Children born with Omphalocele have a type of hernia that allows the intestines, liver, and sometimes other organs to protrude through the belly button area of the stomach. In most cases of omphalocele, a thin tissue covering protects the protruding organs. The intestine is most often associated with Omphalocele, but the spleen and liver can protrude is severe cases. The reason for an omphalocele is a problem with the development of the abdominal muscles.
An omphalocele is often detected through blood screening during pregnancy such as AFP screening or a detailed fetal ultrasound. Genetic counseling and genetic testing such as amniocentesis is usually offered during the pregnancy because an omphalocele can be associated with certain genetic conditions such as Trisomy 18 (Edward syndrome) and Trisomy 13 (Patau syndrome).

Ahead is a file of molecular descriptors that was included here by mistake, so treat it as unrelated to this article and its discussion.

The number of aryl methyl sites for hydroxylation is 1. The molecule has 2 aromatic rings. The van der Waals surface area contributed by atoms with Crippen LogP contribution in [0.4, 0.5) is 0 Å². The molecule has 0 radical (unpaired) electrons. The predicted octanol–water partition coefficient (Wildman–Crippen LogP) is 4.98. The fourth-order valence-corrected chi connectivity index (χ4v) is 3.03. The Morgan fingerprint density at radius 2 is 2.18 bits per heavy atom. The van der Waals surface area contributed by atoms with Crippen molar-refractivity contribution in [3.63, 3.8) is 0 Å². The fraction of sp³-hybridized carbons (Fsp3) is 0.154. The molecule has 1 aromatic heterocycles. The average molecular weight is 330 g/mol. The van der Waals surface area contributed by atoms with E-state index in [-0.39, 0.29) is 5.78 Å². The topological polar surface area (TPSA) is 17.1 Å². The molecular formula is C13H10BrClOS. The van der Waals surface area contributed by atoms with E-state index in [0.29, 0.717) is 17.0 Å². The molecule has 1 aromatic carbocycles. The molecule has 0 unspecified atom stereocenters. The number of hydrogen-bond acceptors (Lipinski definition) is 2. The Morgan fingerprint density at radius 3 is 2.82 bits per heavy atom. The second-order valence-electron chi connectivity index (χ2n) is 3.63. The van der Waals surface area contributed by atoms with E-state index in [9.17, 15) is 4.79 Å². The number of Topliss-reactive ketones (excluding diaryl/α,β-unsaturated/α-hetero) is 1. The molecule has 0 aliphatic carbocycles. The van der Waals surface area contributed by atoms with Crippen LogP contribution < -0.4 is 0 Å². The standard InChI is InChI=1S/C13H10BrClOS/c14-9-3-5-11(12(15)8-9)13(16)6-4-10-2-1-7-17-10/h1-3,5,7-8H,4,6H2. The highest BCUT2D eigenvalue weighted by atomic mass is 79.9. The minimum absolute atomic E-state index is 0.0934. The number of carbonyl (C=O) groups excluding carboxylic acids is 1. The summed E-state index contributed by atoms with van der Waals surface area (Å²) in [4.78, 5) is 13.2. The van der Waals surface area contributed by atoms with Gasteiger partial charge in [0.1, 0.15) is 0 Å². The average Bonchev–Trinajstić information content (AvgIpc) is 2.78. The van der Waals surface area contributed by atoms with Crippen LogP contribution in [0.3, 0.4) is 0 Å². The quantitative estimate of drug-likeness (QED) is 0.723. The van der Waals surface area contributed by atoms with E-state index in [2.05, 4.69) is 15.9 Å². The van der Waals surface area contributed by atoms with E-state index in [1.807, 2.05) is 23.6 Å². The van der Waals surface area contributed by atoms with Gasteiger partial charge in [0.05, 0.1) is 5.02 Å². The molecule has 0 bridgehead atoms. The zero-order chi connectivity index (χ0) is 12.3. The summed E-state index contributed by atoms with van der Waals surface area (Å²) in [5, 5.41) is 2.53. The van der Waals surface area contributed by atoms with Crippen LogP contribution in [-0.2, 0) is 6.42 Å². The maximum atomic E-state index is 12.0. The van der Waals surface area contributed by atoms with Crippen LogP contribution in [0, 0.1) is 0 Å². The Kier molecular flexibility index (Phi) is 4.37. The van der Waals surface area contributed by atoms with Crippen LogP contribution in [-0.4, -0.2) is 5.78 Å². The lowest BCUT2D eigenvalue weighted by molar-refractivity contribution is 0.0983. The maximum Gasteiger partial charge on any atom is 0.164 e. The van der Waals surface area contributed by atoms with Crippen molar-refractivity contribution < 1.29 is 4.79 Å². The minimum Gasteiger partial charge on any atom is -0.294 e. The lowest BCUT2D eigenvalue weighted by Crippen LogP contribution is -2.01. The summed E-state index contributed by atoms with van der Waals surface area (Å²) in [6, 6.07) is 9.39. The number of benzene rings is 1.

Surgical repair may seem simple, but Omphalocele develops in-utero. If the organs are not in the abdominal cavity during fetal growth, there is no room for them after birth. Surgeons must fit the intestines back into the abdominal cavity without putting pressure on any other organs or causing a constriction of the bowel.
In some cases, surgeons will reinsert a portion of the intestines back into the abdomen and wait until the cavity stretches a bit before attempting to complete the Omphalocele repair. The outlook will depend upon other congenital conditions that may be present with Omphalocele.